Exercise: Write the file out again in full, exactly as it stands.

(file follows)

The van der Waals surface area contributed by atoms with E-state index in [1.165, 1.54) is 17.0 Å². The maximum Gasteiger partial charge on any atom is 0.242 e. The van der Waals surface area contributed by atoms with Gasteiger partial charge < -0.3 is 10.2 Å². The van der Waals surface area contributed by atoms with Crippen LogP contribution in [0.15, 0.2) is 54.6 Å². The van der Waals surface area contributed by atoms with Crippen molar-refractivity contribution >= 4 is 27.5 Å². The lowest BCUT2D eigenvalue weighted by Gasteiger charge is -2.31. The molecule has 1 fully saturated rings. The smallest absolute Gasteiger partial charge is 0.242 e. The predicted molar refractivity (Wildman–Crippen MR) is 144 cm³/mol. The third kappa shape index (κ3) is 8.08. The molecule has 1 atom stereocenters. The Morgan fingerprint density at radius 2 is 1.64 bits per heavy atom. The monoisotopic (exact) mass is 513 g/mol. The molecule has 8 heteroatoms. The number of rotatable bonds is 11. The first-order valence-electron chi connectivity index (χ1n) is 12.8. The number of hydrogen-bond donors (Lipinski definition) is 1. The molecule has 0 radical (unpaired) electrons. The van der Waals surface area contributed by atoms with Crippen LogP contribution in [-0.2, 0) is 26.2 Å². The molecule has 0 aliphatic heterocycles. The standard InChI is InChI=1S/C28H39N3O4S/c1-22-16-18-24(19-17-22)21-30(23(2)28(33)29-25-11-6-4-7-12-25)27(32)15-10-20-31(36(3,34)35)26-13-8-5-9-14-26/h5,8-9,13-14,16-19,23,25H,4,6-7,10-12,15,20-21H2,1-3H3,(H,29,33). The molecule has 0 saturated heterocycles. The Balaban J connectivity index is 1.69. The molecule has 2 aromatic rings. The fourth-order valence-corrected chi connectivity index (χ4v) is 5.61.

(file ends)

The van der Waals surface area contributed by atoms with E-state index in [1.165, 1.54) is 17.0 Å². The maximum Gasteiger partial charge on any atom is 0.242 e. The van der Waals surface area contributed by atoms with Gasteiger partial charge < -0.3 is 10.2 Å². The van der Waals surface area contributed by atoms with Crippen LogP contribution in [0.15, 0.2) is 54.6 Å². The van der Waals surface area contributed by atoms with Crippen molar-refractivity contribution >= 4 is 27.5 Å². The lowest BCUT2D eigenvalue weighted by Gasteiger charge is -2.31. The molecule has 1 fully saturated rings. The smallest absolute Gasteiger partial charge is 0.242 e. The predicted molar refractivity (Wildman–Crippen MR) is 144 cm³/mol. The third kappa shape index (κ3) is 8.08. The molecule has 1 atom stereocenters. The Morgan fingerprint density at radius 2 is 1.64 bits per heavy atom. The monoisotopic (exact) mass is 513 g/mol. The molecule has 8 heteroatoms. The number of rotatable bonds is 11. The first-order valence-electron chi connectivity index (χ1n) is 12.8. The number of hydrogen-bond donors (Lipinski definition) is 1. The molecule has 0 radical (unpaired) electrons. The van der Waals surface area contributed by atoms with Crippen LogP contribution in [-0.2, 0) is 26.2 Å². The molecule has 0 aliphatic heterocycles. The standard InChI is InChI=1S/C28H39N3O4S/c1-22-16-18-24(19-17-22)21-30(23(2)28(33)29-25-11-6-4-7-12-25)27(32)15-10-20-31(36(3,34)35)26-13-8-5-9-14-26/h5,8-9,13-14,16-19,23,25H,4,6-7,10-12,15,20-21H2,1-3H3,(H,29,33). The molecule has 0 saturated heterocycles. The Balaban J connectivity index is 1.69. The molecule has 2 aromatic rings. The fourth-order valence-corrected chi connectivity index (χ4v) is 5.61.